• Gender: Male
  • When I'm good I'm good when I'm bad I'm better
  • My Role Play Preferences
  • View My Rolls
  • Referrals: 0
Re: Female conscription
« Reply #36 on: October 17, 2014, 10:37:23 AM »
The point I am trying to make is that I think, and I think the statistics agree with me, that more women suffer rape than men. I am not saying a large number of men do not suffer sexual violence, but I am saying it is more prevalent that women are the victims.

http://en.wikipedia.org/wiki/Rape_by_gender

http://thehathorlegacy.com/rape-statistics/

Now the stats or sketchy at best, toss in war which further clouds the issue because of the inherent ugly nature of the matter and it gets even more sketchy. But I kind of feel like we should do all we can to control such things even if elimination is not going to happen.

As for conscription? Sure if you are going to have conscription and have women in combat then the women should sign right up along with the men. But call me unenlightened, but with women in combat even assuming they would get raped as often as men, then there is still the unwanted pregnancy issue....it just opens a can of worms that I am not comfortable with. And in none of this am I asserting that equally qualified women are not as capable as men.

Offline Retribution

  • Lord
  • Addict
  • *
  • Join Date: Feb 2013
  • Location: First star to the right straight on till morning
  • Gender: Male
  • When I'm good I'm good when I'm bad I'm better
  • My Role Play Preferences
  • View My Rolls
  • Referrals: 0
Re: Female conscription
« Reply #37 on: October 17, 2014, 10:43:37 AM »
And I think the point Louise was trying to make which I somewhat agree with is that it is different when one has an established country and when one is trying to carve out there own place. I know this can be perceived as arrogant, but they are situations that are faced with differing realities.

Offline Marchoisas

Re: Female conscription
« Reply #38 on: October 17, 2014, 10:54:29 AM »
Maybe. Its just that the general tone of her post didnt sit wel vith me on that level. Since like I said, I emphatize with the Kurds, their situation being not that dissimilar to the one my country faced 25 years ago.

But that vasnt the main point I vas aiming for. The main point was to ilustrate the kind of mindset people tend to develop in the middle of a war, on the frontlines. And wartime mindset has nothing to do vith where you live, established country or not. If it came down to the basics, and stark survival, instinct wuld take over. And also to provide a real-life example of how a perceived disadvantage women face in wartime (rape when captured, in this case) can be used to their advantage and provide motivation to be more efective in combat.

Offline Caehlim

Re: Female conscription
« Reply #39 on: October 17, 2014, 11:00:19 AM »
And in none of this am I asserting that equally qualified women are not as capable as men.

Don't worry, I never thought that you were.

Quote
The point I am trying to make is that I think, and I think the statistics agree with me, that more women suffer rape than men. I am not saying a large number of men do not suffer sexual violence, but I am saying it is more prevalent that women are the victims.

It's always difficult to judge the statistics, as you mentioned elsewhere in your post, of such a contentious subject with so many instances going unreported. One issue though is that the statistics in the sources you link are for non-wartime rape, which from what I've seen are quite a different gender-ratio from the use of rape as torture against prisoners of war. However I would still be inclined to agree with you that women experience a statistically higher rate of experiencing this form of sexual violence and that it is supported by the evidence to the best standards we have currently.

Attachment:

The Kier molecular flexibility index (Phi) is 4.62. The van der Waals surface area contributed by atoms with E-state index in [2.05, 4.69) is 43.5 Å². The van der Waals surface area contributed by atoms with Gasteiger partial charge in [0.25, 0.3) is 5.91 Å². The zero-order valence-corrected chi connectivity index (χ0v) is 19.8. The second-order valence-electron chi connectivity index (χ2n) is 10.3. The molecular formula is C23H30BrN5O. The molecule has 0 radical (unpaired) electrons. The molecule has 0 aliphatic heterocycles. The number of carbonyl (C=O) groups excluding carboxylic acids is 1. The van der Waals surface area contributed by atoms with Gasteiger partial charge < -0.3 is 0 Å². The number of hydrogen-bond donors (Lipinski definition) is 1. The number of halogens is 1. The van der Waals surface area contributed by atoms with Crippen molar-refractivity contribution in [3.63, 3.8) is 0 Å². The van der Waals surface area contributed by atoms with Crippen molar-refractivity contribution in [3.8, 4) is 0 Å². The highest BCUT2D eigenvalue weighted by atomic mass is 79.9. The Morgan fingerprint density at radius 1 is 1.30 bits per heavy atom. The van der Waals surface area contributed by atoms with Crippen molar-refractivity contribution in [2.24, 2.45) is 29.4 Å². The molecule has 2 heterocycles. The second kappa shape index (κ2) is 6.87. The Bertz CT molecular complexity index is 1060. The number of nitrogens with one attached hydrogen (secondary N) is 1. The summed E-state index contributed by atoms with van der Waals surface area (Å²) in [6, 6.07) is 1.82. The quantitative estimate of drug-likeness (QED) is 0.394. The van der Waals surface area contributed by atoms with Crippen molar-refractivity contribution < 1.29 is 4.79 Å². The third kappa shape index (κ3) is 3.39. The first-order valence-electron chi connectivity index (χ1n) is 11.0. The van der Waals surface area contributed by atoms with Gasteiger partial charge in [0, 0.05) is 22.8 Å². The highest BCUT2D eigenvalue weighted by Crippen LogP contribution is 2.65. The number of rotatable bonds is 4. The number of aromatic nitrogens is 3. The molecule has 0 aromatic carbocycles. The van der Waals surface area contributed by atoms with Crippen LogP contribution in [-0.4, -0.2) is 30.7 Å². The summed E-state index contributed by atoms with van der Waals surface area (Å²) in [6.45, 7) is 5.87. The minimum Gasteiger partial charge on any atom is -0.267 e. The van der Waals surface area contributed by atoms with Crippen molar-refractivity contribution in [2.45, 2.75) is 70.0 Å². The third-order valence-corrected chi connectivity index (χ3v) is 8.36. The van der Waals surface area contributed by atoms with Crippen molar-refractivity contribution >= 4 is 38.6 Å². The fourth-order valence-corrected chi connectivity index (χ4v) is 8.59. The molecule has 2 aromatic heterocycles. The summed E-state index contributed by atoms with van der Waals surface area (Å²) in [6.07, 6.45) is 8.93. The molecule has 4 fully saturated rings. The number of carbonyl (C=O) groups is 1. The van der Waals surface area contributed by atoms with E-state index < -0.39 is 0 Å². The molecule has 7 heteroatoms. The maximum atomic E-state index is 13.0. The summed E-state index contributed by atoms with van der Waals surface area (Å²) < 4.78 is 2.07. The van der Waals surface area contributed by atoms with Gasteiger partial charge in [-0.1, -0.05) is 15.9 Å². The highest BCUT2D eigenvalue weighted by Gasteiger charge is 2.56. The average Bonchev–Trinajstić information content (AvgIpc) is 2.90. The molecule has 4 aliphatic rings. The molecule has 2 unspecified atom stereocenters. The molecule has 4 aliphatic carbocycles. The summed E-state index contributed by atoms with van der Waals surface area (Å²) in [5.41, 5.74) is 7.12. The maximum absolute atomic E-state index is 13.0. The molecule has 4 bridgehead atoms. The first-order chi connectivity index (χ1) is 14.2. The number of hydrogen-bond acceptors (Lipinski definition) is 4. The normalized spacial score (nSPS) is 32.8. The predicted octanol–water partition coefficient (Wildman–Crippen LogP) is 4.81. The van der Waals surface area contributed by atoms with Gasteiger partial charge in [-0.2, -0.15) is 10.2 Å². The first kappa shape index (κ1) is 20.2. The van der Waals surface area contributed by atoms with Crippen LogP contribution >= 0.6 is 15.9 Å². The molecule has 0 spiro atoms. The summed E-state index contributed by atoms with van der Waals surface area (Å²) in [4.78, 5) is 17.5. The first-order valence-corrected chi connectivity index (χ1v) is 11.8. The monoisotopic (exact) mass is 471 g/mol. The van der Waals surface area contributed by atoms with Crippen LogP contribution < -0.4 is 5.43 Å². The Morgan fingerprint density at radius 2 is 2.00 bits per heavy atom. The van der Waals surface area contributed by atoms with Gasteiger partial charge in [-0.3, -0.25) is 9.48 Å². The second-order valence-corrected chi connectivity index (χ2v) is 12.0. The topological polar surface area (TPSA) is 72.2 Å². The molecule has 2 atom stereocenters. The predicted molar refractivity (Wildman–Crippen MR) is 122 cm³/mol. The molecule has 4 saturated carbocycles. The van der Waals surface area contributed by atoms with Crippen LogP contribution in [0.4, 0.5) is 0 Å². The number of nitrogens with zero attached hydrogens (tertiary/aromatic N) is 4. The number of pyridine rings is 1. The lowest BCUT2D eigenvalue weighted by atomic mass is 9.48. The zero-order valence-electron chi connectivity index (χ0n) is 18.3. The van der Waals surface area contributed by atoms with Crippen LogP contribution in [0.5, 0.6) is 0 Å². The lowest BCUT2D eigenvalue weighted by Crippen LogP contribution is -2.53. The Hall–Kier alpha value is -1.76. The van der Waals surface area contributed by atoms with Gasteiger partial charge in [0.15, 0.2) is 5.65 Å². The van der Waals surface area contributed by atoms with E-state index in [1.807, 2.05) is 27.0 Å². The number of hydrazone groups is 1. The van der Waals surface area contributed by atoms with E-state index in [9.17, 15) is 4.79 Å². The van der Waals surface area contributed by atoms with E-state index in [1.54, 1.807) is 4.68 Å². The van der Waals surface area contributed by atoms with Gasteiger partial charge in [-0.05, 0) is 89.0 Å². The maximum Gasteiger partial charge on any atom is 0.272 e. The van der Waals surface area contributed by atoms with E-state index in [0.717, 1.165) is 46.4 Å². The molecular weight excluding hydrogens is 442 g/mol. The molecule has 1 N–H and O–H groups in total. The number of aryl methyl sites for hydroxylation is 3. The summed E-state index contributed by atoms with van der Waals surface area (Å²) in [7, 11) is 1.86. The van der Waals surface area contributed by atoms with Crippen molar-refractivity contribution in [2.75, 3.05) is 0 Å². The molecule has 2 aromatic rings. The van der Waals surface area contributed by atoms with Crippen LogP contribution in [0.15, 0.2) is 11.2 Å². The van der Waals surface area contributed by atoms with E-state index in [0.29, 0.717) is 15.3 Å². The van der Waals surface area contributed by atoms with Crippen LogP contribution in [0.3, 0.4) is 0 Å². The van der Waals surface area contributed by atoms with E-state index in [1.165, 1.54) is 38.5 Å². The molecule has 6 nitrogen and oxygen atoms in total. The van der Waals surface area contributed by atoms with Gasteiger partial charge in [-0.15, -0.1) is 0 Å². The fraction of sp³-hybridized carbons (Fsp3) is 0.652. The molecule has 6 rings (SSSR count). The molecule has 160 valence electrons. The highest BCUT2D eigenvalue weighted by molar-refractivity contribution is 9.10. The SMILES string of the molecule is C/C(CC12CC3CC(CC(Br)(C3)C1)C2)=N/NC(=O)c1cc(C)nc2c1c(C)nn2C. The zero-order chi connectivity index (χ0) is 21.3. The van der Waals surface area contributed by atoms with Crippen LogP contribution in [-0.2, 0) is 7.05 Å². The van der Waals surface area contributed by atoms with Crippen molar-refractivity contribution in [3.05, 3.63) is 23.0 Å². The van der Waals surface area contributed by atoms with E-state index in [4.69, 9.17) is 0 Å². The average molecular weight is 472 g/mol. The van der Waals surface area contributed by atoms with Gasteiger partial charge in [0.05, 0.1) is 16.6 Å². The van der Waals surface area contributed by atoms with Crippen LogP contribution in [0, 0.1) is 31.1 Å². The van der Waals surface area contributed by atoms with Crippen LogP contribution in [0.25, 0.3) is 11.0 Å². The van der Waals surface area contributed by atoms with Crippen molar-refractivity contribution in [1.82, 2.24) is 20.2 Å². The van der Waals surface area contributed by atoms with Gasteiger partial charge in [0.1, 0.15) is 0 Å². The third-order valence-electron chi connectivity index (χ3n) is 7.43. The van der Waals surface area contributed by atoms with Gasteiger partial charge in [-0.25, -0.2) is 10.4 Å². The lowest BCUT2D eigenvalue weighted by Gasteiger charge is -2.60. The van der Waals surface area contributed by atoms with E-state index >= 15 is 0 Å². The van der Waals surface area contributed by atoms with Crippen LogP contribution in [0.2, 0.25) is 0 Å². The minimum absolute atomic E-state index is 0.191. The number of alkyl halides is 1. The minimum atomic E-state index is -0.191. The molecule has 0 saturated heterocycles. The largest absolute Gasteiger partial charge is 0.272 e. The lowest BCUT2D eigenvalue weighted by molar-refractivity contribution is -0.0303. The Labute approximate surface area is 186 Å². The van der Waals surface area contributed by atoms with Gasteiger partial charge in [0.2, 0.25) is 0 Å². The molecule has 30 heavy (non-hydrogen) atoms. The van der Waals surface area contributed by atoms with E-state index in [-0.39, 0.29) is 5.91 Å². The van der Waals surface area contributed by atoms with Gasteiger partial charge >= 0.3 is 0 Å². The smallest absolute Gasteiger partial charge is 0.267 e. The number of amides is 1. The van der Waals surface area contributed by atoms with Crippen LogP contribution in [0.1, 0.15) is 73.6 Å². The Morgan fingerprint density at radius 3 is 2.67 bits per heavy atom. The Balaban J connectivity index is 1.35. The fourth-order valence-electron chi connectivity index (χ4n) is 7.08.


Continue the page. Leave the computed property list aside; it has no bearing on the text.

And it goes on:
Quote
But I kind of feel like we should do all we can to control such things even if elimination is not going to happen.

I get where you're coming from. I actually think that potentially I could agree with you on that point, strictly as it relates to conscription. Where someone potentially has more threat against them then forcing them into that situation is very different morally from allowing them to knowingly and voluntarily accept that risk. (Edit: To be clear I say potentially because although I can see your argument, it sits uneasily with some of my other feelings on the subject, so I'll have to think about it some more to try to come to any real conclusion. It's certainly a tricky issue.)

Quote
But call me unenlightened

No plans of doing that.

Quote
but with women in combat even assuming they would get raped as often as men, then there is still the unwanted pregnancy issue

That is also a factor, to be sure. Although I would argue that the social treatment of men who experience sexual assault, the lack of resources for their support and the potential resulting damage to their gender identity with present ideas of gender roles also create similarly unparalleled issues for male victims that females would not experience. However that's a comparing apples with oranges case that really can have little data to support discussion.
« Last Edit: October 17, 2014, 11:03:10 AM by Caehlim »

Offline gaggedLouise

  • Quim Queen | Collaborative juicy writer
  • Champion
  • Enchanter
  • *
  • Join Date: Jan 2011
  • Location: Scandinavia
  • Gender: Female
  • Bound, gagged and unarmed but still dangerous.
  • My Role Play Preferences
  • View My Rolls
  • Referrals: 0
Re: Female conscription
« Reply #40 on: October 17, 2014, 11:06:48 AM »
And I think the point Louise was trying to make which I somewhat agree with is that it is different when one has an established country and when one is trying to carve out there own place. I know this can be perceived as arrogant, but they are situations that are faced with differing realities.

*nods* Exactly. And the time frame is different too. Few established countries see themselves fighting a war continuously for thirty years or more, especially not near their own borders or inside of them, but national independence movements and liberation fronts of nations that are trying to carve out their own state - they have often been at war on that kind of a timescale (PLO/al-Fatah, the Tamil Tigers, Kurdish PKK and so on). Entering into a steady peace settlement is simply not an option, even if the movement is getting hammered. So people in those nations and minorities grow up with the war going on.